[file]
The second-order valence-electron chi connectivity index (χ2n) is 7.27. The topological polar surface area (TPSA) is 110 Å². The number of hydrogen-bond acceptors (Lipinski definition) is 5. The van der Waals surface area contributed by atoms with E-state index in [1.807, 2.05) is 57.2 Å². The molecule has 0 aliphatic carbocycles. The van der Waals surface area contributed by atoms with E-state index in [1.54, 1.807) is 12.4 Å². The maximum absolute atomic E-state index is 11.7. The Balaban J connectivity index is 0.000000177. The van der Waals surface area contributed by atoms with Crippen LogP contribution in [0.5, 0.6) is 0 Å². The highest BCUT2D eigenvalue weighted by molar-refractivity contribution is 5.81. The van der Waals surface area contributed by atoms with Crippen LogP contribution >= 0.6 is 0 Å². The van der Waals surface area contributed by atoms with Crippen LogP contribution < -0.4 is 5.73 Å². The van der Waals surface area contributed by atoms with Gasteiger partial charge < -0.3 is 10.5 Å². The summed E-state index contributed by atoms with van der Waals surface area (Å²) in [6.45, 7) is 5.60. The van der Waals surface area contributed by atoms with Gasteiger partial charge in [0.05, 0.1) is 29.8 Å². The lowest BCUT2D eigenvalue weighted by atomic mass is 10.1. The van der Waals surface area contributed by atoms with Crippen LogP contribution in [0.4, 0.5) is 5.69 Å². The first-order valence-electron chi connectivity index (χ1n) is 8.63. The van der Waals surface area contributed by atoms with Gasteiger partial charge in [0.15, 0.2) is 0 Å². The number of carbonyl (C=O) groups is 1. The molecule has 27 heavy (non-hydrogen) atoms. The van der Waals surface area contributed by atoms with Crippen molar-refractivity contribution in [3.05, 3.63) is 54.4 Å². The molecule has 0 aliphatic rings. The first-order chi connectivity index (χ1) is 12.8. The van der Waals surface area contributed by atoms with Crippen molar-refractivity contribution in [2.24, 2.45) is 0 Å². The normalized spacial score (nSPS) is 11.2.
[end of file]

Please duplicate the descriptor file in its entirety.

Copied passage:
The second-order valence-electron chi connectivity index (χ2n) is 7.27. The topological polar surface area (TPSA) is 110 Å². The number of hydrogen-bond acceptors (Lipinski definition) is 5. The van der Waals surface area contributed by atoms with E-state index in [1.807, 2.05) is 57.2 Å². The molecule has 0 aliphatic carbocycles. The van der Waals surface area contributed by atoms with E-state index in [1.54, 1.807) is 12.4 Å². The maximum absolute atomic E-state index is 11.7. The Balaban J connectivity index is 0.000000177. The van der Waals surface area contributed by atoms with Crippen LogP contribution in [0.5, 0.6) is 0 Å². The highest BCUT2D eigenvalue weighted by molar-refractivity contribution is 5.81. The van der Waals surface area contributed by atoms with Crippen LogP contribution >= 0.6 is 0 Å². The van der Waals surface area contributed by atoms with Crippen LogP contribution < -0.4 is 5.73 Å². The van der Waals surface area contributed by atoms with Gasteiger partial charge < -0.3 is 10.5 Å². The summed E-state index contributed by atoms with van der Waals surface area (Å²) in [6.45, 7) is 5.60. The van der Waals surface area contributed by atoms with Gasteiger partial charge in [0.05, 0.1) is 29.8 Å². The lowest BCUT2D eigenvalue weighted by atomic mass is 10.1. The van der Waals surface area contributed by atoms with Crippen LogP contribution in [0.4, 0.5) is 5.69 Å². The first-order valence-electron chi connectivity index (χ1n) is 8.63. The van der Waals surface area contributed by atoms with Gasteiger partial charge in [0.15, 0.2) is 0 Å². The number of carbonyl (C=O) groups is 1. The molecule has 27 heavy (non-hydrogen) atoms. The van der Waals surface area contributed by atoms with Crippen molar-refractivity contribution in [3.05, 3.63) is 54.4 Å². The molecule has 0 aliphatic rings. The first-order chi connectivity index (χ1) is 12.8. The van der Waals surface area contributed by atoms with Crippen molar-refractivity contribution in [2.24, 2.45) is 0 Å². The normalized spacial score (nSPS) is 11.2.